Personal Injury, Probate, Employment, & Complex Litigation


Limitations On Car Accident Recoveries

In 1996 California passed Proposition 213 which was subsequently codified in part by California Civil Code section 3333.4. What this Code provision states is that if you are a driver of a vehicle involved in an accident, and you suffer injuries due to that accident, you are barred from recovering any non-economic damages related to the accident.

That is a lot of legal jargon, I know, and to fully understand it you have to know what economic damages are and what non-economic damages are.

Economic damages is the provable financial hardship you have suffered as a result of the accident. This would include any past and future medical bills, any past and future loss of earnings, damage to your vehicle, etc.

Non-economic damages would be the loss you suffered that isn’t quantifiable by an objective economic loss. So, for example, if you lost an arm as a result of an accident, the economic damages that would result from that injury would be loss of income, medical expenses, and the like. But your pain and suffering that resulted from losing your arm is non-economic damages.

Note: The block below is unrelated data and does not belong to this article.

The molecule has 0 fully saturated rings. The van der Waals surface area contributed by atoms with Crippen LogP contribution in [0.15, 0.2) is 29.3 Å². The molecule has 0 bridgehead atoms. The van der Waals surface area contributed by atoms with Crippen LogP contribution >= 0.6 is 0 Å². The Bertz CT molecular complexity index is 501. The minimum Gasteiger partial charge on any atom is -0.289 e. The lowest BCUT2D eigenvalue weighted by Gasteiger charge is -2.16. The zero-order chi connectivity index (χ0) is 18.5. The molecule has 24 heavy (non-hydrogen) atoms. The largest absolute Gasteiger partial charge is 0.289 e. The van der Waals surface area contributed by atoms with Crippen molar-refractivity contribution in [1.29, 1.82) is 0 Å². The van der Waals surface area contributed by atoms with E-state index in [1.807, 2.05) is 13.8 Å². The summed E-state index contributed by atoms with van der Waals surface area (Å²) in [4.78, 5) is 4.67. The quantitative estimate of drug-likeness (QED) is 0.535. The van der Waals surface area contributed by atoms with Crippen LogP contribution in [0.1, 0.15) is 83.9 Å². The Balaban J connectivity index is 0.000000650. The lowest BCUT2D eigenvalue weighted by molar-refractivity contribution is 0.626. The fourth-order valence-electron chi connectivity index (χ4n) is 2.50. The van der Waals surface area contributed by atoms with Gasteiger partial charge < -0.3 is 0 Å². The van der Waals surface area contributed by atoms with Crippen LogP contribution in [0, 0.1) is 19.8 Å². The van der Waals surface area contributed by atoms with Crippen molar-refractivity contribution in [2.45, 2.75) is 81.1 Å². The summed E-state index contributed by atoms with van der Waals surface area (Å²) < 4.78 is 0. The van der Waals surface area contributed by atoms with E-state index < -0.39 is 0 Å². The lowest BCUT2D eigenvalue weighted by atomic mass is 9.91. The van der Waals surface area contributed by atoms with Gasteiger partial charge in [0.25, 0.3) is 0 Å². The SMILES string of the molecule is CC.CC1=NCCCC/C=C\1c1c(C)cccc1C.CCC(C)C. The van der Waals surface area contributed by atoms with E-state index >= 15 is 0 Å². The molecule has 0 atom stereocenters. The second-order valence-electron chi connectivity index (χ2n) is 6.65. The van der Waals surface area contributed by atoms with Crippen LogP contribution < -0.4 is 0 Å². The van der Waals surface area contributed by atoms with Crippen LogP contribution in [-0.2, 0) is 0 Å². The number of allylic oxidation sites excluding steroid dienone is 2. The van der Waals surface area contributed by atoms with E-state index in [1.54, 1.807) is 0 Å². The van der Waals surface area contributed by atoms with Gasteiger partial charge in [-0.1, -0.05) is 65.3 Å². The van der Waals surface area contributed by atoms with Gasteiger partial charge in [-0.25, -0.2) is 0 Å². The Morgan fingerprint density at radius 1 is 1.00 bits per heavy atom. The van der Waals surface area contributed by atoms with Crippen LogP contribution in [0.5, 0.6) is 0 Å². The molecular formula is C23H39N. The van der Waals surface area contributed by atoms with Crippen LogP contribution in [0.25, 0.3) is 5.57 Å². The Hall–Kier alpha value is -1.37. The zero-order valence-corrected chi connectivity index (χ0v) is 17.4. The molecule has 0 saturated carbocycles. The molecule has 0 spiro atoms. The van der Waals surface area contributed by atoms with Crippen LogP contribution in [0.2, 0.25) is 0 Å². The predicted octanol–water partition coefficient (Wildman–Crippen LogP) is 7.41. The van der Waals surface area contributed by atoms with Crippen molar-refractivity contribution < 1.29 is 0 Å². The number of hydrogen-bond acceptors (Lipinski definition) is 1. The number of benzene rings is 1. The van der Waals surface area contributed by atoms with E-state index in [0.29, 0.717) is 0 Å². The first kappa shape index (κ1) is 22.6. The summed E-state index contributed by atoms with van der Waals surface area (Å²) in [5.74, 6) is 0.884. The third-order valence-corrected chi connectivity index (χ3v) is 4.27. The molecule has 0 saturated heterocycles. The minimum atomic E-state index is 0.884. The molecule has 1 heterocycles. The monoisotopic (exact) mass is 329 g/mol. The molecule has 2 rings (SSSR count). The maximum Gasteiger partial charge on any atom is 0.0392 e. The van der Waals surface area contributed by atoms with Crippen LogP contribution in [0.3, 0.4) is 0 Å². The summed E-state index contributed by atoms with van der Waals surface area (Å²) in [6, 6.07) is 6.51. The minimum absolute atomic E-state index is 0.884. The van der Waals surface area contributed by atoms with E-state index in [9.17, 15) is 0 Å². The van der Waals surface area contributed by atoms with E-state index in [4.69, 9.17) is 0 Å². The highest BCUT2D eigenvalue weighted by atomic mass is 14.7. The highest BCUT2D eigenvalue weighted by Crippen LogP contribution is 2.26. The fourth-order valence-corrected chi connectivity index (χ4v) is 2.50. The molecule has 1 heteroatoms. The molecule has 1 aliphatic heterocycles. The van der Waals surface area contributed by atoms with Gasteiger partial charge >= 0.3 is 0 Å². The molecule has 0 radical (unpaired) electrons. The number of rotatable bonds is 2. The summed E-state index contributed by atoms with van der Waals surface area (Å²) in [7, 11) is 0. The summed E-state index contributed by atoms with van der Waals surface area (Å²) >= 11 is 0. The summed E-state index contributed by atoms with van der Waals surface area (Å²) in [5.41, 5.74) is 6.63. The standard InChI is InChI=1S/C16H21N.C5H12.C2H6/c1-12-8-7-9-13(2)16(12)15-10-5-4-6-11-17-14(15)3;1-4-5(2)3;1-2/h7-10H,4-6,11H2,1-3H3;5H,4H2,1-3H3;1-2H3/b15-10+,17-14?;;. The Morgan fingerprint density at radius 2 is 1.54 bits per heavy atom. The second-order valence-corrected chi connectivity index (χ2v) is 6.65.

Both economic and non-economic damages fall under the broad category of compensatory damages.

Still with me? Good. So, because of Civil Code section 3333.4 you would be prevented from receiving pain and suffering damage award from the trier of fact if you didn’t have car insurance. Now, this may not sound like a big deal to you, but it is. A significant portion of any damage award is for pain and suffering. If this is cut-off from you, then you are looking at a sizeable reduction in your award, and you may be stuck with an award that does not accurately compensate you for your economic loss depending on the facts of the case and what the trier of fact decides.

As a result, if you are driving a car, make sure you have car insurance.

Another thing to keep in mind, that if you are simply a passenger in the vehicle that was involved in an accident, then this does not apply to you. The reason is because the legislature wants to ensure all drivers comply with the car insurance requirement, so if you aren’t the driver, then you aren’t the category of person this law is concerned about.

Keep in mind, even if you were an uninsured driver involved in a car accident, there are a few limited exceptions to this code provision that may apply to you, so it is important to reach out to an attorney to know your rights.